26. Cont… • The IMF believes that the deficit has not behaved in Pakistan as it should have in this period, for several reasons: • There was a very high rate of growth of real output (6% per annum) which permitted a fairly rapid expansion of both interest-bearing and non-interest-bearing debt without recourse to inflationary finance. • The equilibrium deficit was quite high-5.5 % of GNP- despite a low inflation rate because of a very high underlying rate of growth of real output.

  27. Cont… 3. The government of Pakistan was able to borrow, both domestically and externally, at rates below the marginal cost of funds in the international private capital markets.

  28. Fiscal and Monetary Policy Economic Survey of Pakistan 2013-14

  29. 1. Fiscal Development • Present government soon after coming into power in June, 2013, took instant measures to improve the fiscal situation through expenditure management strategy and raising tax and non-tax revenues during fiscal year 2013-14. • Under prudent expenditure management strategy, various initiatives have been taken including 30 percent cut in current budget of ministries/Divisions except pay and allowances, phasing out of electricity subsidies and announced restructuring of bleeding PSEs.

  30. Cont… • As a result of these efforts, initial gains started to emerge as fiscal deficit reduced to 3.2 percent of GDP during July-March, 2013-14, against 4.7 percent in the comparable period of last year. • Total expenditure of Rs. 5,297.2 billion was estimated for the full year, comprising of Rs. 3,963. 0 billion of current expenditure (74.8 percent of total) and Rs. 1,334.3 billion of development expenditure and net lending (25.2 percent of total).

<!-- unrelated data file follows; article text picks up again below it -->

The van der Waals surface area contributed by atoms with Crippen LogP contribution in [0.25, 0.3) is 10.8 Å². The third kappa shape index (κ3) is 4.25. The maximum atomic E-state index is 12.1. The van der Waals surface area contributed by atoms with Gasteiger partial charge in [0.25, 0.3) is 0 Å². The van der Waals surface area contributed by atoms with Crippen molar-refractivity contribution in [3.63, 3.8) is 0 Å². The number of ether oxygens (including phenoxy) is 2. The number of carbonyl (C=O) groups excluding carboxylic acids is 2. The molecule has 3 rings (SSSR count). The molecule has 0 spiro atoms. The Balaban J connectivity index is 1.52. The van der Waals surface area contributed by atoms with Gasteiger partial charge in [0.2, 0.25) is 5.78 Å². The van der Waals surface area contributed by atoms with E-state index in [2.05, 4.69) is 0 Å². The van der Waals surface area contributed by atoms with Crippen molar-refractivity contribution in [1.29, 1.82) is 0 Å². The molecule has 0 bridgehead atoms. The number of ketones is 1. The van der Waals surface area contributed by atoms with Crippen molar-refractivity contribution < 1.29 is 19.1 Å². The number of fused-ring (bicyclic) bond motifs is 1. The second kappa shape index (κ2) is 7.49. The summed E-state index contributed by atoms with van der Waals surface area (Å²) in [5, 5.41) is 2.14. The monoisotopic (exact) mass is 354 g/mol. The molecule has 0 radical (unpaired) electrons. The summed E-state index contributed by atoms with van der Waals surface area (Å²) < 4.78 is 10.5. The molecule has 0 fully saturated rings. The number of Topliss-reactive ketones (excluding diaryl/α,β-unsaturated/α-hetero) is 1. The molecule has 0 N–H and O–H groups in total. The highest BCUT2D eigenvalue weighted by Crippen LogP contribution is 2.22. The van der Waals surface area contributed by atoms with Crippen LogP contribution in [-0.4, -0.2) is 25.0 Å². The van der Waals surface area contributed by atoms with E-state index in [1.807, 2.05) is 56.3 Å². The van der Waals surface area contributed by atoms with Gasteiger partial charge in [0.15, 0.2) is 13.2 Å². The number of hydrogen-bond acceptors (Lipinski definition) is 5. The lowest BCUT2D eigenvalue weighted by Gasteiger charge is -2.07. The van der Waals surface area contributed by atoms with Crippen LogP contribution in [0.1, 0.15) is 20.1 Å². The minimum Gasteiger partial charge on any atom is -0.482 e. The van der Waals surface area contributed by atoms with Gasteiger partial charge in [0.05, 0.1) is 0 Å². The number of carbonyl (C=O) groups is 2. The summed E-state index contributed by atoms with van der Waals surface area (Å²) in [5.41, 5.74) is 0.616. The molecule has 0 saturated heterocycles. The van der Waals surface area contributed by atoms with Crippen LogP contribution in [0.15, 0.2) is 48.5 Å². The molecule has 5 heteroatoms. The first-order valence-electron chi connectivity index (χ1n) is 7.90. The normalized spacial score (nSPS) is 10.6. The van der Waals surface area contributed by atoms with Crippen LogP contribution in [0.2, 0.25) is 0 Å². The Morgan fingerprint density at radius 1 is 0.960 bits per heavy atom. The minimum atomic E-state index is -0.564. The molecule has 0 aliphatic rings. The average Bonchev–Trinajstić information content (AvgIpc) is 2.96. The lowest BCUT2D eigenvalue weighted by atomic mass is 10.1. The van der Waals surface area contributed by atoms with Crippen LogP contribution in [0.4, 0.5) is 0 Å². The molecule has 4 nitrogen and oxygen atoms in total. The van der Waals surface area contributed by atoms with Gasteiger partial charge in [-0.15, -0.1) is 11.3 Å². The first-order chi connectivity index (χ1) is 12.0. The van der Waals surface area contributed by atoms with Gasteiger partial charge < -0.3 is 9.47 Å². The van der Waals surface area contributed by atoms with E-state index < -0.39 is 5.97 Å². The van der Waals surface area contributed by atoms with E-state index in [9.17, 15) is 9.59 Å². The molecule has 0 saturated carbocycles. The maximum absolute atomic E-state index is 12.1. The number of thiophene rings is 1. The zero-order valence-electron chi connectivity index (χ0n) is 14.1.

31. Cont… • During July-March, 2013-14, total expenditures contained at 3.7 percent against 20.4 percent growth in the same period of 2012-13. • Total revenue increased by 16.6 percent during July-March, 2013-14, and stood at Rs. 2,477.4 billion compared to Rs. 2,124.9 billion in the same period of 2012-13.

  32. Cont… • Tax revenues amounted to Rs. 1,786.2 billion against Rs.1, 527.8 billion in the same period last year, thus posted a growth of 16.9 percent. • Significant growth in tax revenues was mainly on account of considerable rise in federal tax collection by 16.3 percent • While, non tax revenues posted a significant growth of 15.8 percent during July-March, 2013-14, which amounted to Rs. 691.2 billion against Rs.597.0 billion in the same period last year.

  33. Cont… • Fiscal accounts witnessed some relief on account of reduced subsidies, which remained lower than last year as it reached to Rs. 201.8 billion during July-March, 2013-14 against Rs. 270.0 billion in the comparable period of 2012-13. • Following a growth of 24.3 percent in provincial tax revenues and 13.9 percent in federal transfers, the provincial surpluses posted a higher growth and reached to Rs. 257.9 billion during July-March, 2013-14.

  34. Cont… • During July-April, 2013-14, FBR collected an amounted of Rs. 1,744.8 billion as provisional tax against Rs. 1,505.5 billion in the comparable period of 2012-13, reflecting a growth of around 15.9 percent. • During the first ten months of current fiscal year, among the four federal taxes, highest growth has been witnessed in direct tax at 18.9 percent followed by sales tax at 18.8 percent and federal excise at 14.0 percent.

  35. Cont… • During July-April, 2013-14, direct taxes remained a major source of FBR tax revenue collection, contributing 37.7 percent of total FBR revenues. Net collection was estimated at Rs. 658.1 billion against Rs. 553.5 billion in the comparable period of fiscal year 2012-13. • Indirect taxes increased by 14.2 percent in first ten months of current fiscal year and accounted for 62.2 percent of total FBR collection. Net collection was estimated at Rs. 1,086.7 billion against Rs. 951.9 billion in the same period last year.